BY CATHERINE MUCHIRI
THE Zimbabwe ranger team, Anti-poaching Tracking Specialists (ATS K9 Unit), has won an international award in recognition of its work in fighting poaching.
The ATS unit, operating in the Save Valley Conservancy was awarded the International Ranger Award in Rwanda, last week.
“The World Commission on Protected Areas (WCPA), together with the International Union for Conservation of Nature (IUCN) recognised the Zimbabwe ranger team in awards that were established with the support of the International Ranger Federation, Conservation Allies, Re:wild and the Global Tiger Initiative,” the WCPA said.
According to the Zimbabwe Parks and Wildlife Management Authority (ZimParks), 322 elephants were killed by poachers between 2016 and 2019, largely for their tusks which are shipped out to Asia, via South Africa.
The actual number of poached elephants could be much higher, wildlife groups say.
Much of the poaching occurs in northern Zimbabwe in game reserves straddling the border with Zambia, according to ZimParks.
“This award to the ranger team has come despite operating in the face of adversity, with the results of a positive growth population of
“Under the protection of ATS, the rhino population in Save Valley Conservancy has seen a biological growth rate of 7%, this is above the 5% IUCN recommendation for game reserves protecting rhino, and maintained a poaching mortality rate of below 2%, also IUCN recommended,” the WCPA statement read.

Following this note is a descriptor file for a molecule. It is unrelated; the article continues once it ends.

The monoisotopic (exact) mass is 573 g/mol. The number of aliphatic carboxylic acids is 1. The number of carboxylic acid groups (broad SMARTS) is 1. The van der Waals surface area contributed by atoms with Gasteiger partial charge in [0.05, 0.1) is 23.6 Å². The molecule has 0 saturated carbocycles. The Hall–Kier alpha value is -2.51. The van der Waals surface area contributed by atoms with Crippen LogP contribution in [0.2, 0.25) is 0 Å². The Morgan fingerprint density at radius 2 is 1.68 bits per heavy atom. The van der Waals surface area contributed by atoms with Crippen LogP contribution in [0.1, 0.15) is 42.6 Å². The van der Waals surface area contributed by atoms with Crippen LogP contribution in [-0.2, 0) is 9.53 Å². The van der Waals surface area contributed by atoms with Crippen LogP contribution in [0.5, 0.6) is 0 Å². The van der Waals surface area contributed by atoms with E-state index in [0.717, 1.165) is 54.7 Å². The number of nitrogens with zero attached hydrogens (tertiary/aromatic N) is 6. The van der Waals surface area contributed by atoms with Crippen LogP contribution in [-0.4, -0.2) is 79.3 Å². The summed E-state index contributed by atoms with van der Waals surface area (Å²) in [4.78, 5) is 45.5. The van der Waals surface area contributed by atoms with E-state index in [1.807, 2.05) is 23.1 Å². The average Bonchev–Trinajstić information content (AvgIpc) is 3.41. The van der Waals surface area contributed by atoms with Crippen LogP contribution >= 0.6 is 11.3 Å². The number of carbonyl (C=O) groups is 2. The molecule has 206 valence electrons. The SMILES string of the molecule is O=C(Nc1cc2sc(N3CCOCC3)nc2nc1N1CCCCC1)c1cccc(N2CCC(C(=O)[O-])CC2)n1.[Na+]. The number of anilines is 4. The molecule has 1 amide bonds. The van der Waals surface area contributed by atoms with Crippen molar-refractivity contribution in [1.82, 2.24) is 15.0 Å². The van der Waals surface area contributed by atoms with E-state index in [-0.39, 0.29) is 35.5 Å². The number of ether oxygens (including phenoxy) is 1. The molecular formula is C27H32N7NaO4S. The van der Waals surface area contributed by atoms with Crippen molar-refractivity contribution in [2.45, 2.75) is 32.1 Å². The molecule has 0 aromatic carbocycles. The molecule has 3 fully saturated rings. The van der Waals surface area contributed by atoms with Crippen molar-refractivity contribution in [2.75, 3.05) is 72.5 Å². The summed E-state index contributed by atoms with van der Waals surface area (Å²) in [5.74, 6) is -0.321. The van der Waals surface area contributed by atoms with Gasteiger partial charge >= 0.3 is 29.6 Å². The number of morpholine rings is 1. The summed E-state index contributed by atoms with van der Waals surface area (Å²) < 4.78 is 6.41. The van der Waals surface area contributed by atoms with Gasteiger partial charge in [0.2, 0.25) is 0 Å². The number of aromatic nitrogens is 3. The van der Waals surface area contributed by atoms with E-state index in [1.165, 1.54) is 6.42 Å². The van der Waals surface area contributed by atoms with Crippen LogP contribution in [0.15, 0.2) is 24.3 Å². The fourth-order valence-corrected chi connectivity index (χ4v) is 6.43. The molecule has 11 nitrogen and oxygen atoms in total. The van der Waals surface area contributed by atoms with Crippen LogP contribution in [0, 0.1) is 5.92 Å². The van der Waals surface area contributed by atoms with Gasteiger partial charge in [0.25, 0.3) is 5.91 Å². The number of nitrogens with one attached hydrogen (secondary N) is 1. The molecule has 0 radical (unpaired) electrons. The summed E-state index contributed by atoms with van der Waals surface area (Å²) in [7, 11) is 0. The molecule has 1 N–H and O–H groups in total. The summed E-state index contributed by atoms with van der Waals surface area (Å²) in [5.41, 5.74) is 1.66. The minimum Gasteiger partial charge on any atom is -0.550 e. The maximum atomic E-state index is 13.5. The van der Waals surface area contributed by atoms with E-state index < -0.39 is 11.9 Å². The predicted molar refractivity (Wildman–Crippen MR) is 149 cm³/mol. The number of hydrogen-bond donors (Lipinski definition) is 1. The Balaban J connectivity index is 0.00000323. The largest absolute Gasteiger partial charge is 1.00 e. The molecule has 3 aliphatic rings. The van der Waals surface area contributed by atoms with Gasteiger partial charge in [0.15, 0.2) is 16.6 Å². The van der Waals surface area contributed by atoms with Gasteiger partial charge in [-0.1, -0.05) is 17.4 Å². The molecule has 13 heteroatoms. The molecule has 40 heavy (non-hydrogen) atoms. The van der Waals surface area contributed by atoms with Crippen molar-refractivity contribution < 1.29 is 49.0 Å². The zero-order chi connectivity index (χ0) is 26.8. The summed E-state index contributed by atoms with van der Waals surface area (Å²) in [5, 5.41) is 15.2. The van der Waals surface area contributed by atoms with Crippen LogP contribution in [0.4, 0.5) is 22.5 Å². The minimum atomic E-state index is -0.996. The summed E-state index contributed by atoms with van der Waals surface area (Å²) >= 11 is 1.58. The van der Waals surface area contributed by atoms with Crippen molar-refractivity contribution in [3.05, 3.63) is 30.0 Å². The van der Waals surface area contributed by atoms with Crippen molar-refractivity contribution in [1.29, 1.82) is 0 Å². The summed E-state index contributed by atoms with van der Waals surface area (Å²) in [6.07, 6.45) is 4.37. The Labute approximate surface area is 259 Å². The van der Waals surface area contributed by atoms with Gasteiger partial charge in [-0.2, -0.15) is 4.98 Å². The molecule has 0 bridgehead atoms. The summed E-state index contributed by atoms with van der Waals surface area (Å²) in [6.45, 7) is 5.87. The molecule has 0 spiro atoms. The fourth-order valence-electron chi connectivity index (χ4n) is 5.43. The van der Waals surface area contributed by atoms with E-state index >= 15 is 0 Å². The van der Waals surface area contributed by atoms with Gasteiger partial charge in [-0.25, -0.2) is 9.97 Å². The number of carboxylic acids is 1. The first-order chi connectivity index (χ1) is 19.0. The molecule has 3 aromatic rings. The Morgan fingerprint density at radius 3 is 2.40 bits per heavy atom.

“The ATS is a rhino protection, anti-poaching and anti-trafficking, security organisation in Zimbabwe contracted for rhino monitoring and special species protection unit for Zimbabwe’s black rhino population; along with speciality protected white rhino, elephant, panelling, painted dog, cheetah, lion, sable, python, ground hornbeck, lapped-facet vultures and more in the largest private game reserves in Africa.”
Commenting on the award Bryce Clemence, director and head ranger at ATS, said: “It has been a 10-year effort in the Save Valley Conservancy to create what is today, the anti-poaching, K9, rhino monitoring and ecology teams, as the foundation for the Special Species Protection Unit in the SVC. We commend our unit for the dedication and commitment to ranger principles and wildlife practices.”
Chairperson of the Game Rangers Association of Africa, Andrew Campbell said: “ATS has developed and field-tested standard methods for monitoring rhino population and conservation efforts.
The ATS K9 unit has pioneered the use and handling of their highly trained dogs to support co-ordinated anti-poaching operations.”
The United Nations Environment Programme and Interpol estimate illegal wildlife trade is valued between US$7 billion and US$23 billion annually, and illicit ivory trade accounts for much of that.
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